The assertion that ambition, firmness, and maybe also aggression are essential characteristics to make a great leader is definitely outdated and totally out of line. Yet, it could be one of the many reasons for the underrepresentation of women in leading positions.
A clear understanding of stigma and stereotypes is key to combating them. In this post, we will present and explain some of the sociological factors that operate as obstacles to the presence of women in leadership positions.
1. Vertical Segregation denotes the situation whereby opportunities for career progression for a particular gender within a company or sector are limited. The latter concept is connected to the glass ceiling and sticky floor phenomena. The term glass ceiling refers to the invisible – yet genuine – barrier to career advancement that many women come up against. There is also an evident underrepresentation of women in leadership and managing positions. They tend to remain “stuck” on the so-called sticky floor, which prevents them from moving from the bottom of the organizational hierarchy to the top.
Women are penalized both for deviating from the masculine norm and for appearing to be masculine.
2. Double Bind Effect (damned if you do, doomed if you don’t) articulates the role of stereotyping in holding women back from leadership roles: “Women are penalized both for deviating from the masculine norm and appearing to be masculine. When women try to establish competence, they are scrutinized for evidence that they lack masculine (instrumental) characteristics and for signs that they no longer possess feminine (expressive) ones. They are taken to fail, in other words, both as males and females.”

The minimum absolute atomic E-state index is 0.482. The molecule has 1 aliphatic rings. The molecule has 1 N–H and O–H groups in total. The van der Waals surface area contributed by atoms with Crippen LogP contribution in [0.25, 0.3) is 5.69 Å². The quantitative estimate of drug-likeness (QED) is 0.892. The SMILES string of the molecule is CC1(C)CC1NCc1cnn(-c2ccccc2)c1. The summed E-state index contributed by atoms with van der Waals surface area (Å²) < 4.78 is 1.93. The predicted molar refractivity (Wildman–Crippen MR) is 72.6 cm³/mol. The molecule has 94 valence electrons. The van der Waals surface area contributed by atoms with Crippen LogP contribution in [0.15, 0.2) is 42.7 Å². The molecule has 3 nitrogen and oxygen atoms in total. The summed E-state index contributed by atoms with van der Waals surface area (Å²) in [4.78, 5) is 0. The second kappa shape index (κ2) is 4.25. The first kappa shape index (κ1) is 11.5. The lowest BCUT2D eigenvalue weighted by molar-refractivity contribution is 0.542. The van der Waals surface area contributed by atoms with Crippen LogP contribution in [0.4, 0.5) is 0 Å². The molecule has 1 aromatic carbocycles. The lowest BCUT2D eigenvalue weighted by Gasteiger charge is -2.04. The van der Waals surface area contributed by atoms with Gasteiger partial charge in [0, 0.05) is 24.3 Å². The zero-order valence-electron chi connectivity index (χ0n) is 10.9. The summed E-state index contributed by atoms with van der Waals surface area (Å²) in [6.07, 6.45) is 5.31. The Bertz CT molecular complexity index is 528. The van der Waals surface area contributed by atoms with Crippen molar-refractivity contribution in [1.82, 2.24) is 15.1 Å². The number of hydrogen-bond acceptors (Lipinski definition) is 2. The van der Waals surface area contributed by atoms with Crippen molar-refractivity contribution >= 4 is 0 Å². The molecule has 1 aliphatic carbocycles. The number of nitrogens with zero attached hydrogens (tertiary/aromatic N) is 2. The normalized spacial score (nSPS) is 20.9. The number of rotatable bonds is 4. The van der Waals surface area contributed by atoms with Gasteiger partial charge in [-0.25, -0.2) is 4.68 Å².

3. In-group Favoritism is a sociological phenomenon in which individuals tend to value like-minded people more favorably, especially regarding managing positions. It has been observed that the nature of managerial tasks - often characterized by a significant degree of uncertainty and discretion - creates pressure for homogeneity and conformity within the working group. People generally deem more trustworthy, competent, and cooperative people with whom they recognize themselves: people with the same social background, characteristics, and experiences. Considering that boardrooms are primarily composed of men, women tend to become the minority: out-group members.
Have you ever experienced one or more of the above-described phenomena in your career path?
Did you know they stem from sociological factors?
Does knowing about their existence make you feel more “prepared” to respond to them?
We hope that with this post, we contributed to raising awareness about a topic that is so crucial, much-discussed but still somehow not entirely understood.
With love and light,
Giulia, Femme Lead
European Observatory of Working Life, Segregation, Eurofound, https://www.eurofound.europa.eu/observatories/eurwork/industrial-relations-dictionary/segregation
Holmes Michael, Why are there so few women CEOs?, The Conversation, 5 September 2019, https://theconversation.com/why-are-there-so-few-women-ceos-103212
Kathleen Hall Jamieson, Beyond the Double Bind: Women and Leadership, 1995
Ding W. W., Murray F., Stuart T. E., From bench to board: gender differences in university scientists' participation in corporate scientific advisory boards, The Academy of Management Journal, Vol. 56, No. 5, October 2013